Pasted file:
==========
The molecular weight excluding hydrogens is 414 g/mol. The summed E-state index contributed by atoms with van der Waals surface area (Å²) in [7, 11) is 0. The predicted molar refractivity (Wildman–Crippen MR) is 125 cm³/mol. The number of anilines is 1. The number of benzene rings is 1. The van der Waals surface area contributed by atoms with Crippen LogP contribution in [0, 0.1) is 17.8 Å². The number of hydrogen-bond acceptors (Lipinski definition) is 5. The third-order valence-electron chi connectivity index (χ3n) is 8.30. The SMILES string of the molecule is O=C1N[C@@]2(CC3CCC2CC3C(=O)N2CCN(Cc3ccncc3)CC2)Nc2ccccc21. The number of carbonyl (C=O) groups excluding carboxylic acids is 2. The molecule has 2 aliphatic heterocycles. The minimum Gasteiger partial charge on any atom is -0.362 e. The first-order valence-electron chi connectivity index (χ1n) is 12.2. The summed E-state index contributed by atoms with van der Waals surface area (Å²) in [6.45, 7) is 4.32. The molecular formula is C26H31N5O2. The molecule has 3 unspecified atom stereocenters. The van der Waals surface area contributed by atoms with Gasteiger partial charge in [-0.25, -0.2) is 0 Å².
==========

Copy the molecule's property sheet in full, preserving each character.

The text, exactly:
The molecular weight excluding hydrogens is 414 g/mol. The summed E-state index contributed by atoms with van der Waals surface area (Å²) in [7, 11) is 0. The predicted molar refractivity (Wildman–Crippen MR) is 125 cm³/mol. The number of anilines is 1. The number of benzene rings is 1. The van der Waals surface area contributed by atoms with Crippen LogP contribution in [0, 0.1) is 17.8 Å². The number of hydrogen-bond acceptors (Lipinski definition) is 5. The third-order valence-electron chi connectivity index (χ3n) is 8.30. The SMILES string of the molecule is O=C1N[C@@]2(CC3CCC2CC3C(=O)N2CCN(Cc3ccncc3)CC2)Nc2ccccc21. The number of carbonyl (C=O) groups excluding carboxylic acids is 2. The molecule has 2 aliphatic heterocycles. The minimum Gasteiger partial charge on any atom is -0.362 e. The first-order valence-electron chi connectivity index (χ1n) is 12.2. The summed E-state index contributed by atoms with van der Waals surface area (Å²) in [6.45, 7) is 4.32. The molecular formula is C26H31N5O2. The molecule has 3 unspecified atom stereocenters. The van der Waals surface area contributed by atoms with Gasteiger partial charge in [-0.25, -0.2) is 0 Å².